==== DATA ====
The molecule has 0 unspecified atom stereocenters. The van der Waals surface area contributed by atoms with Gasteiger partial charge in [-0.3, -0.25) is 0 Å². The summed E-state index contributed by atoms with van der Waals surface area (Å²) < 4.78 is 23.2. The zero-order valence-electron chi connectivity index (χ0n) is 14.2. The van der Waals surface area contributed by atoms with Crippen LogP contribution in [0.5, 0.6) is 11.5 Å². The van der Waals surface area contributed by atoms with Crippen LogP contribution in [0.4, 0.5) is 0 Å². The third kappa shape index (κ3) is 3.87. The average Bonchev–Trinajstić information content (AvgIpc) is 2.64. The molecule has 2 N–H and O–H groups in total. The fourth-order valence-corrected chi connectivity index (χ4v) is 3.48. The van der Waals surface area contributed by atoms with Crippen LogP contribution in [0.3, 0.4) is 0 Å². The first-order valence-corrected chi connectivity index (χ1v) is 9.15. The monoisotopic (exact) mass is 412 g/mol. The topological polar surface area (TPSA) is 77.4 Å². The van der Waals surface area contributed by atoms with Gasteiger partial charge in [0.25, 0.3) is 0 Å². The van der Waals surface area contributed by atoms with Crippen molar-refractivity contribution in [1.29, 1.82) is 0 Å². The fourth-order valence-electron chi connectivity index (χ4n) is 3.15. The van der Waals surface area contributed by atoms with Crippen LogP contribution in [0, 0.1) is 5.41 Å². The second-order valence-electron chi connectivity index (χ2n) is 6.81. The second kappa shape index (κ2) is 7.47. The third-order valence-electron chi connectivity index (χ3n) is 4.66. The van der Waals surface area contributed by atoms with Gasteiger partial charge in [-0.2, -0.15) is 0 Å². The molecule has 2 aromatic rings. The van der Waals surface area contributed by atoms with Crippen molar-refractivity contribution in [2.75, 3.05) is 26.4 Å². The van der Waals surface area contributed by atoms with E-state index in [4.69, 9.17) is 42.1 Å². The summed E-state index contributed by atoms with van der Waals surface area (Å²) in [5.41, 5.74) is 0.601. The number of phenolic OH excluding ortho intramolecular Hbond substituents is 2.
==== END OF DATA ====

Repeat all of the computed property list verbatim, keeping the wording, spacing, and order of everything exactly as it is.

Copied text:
The molecule has 0 unspecified atom stereocenters. The van der Waals surface area contributed by atoms with Gasteiger partial charge in [-0.3, -0.25) is 0 Å². The summed E-state index contributed by atoms with van der Waals surface area (Å²) < 4.78 is 23.2. The zero-order valence-electron chi connectivity index (χ0n) is 14.2. The van der Waals surface area contributed by atoms with Crippen LogP contribution in [0.5, 0.6) is 11.5 Å². The van der Waals surface area contributed by atoms with Crippen LogP contribution in [0.4, 0.5) is 0 Å². The third kappa shape index (κ3) is 3.87. The average Bonchev–Trinajstić information content (AvgIpc) is 2.64. The molecule has 2 N–H and O–H groups in total. The fourth-order valence-corrected chi connectivity index (χ4v) is 3.48. The van der Waals surface area contributed by atoms with Crippen LogP contribution in [0.3, 0.4) is 0 Å². The first-order valence-corrected chi connectivity index (χ1v) is 9.15. The monoisotopic (exact) mass is 412 g/mol. The topological polar surface area (TPSA) is 77.4 Å². The van der Waals surface area contributed by atoms with Gasteiger partial charge in [0.25, 0.3) is 0 Å². The van der Waals surface area contributed by atoms with Crippen molar-refractivity contribution in [1.29, 1.82) is 0 Å². The fourth-order valence-electron chi connectivity index (χ4n) is 3.15. The van der Waals surface area contributed by atoms with Crippen LogP contribution in [0, 0.1) is 5.41 Å². The second-order valence-electron chi connectivity index (χ2n) is 6.81. The second kappa shape index (κ2) is 7.47. The third-order valence-electron chi connectivity index (χ3n) is 4.66. The van der Waals surface area contributed by atoms with Gasteiger partial charge in [-0.2, -0.15) is 0 Å². The molecule has 2 aromatic rings. The van der Waals surface area contributed by atoms with Crippen molar-refractivity contribution in [2.75, 3.05) is 26.4 Å². The van der Waals surface area contributed by atoms with E-state index in [4.69, 9.17) is 42.1 Å². The summed E-state index contributed by atoms with van der Waals surface area (Å²) in [5.41, 5.74) is 0.601. The number of phenolic OH excluding ortho intramolecular Hbond substituents is 2.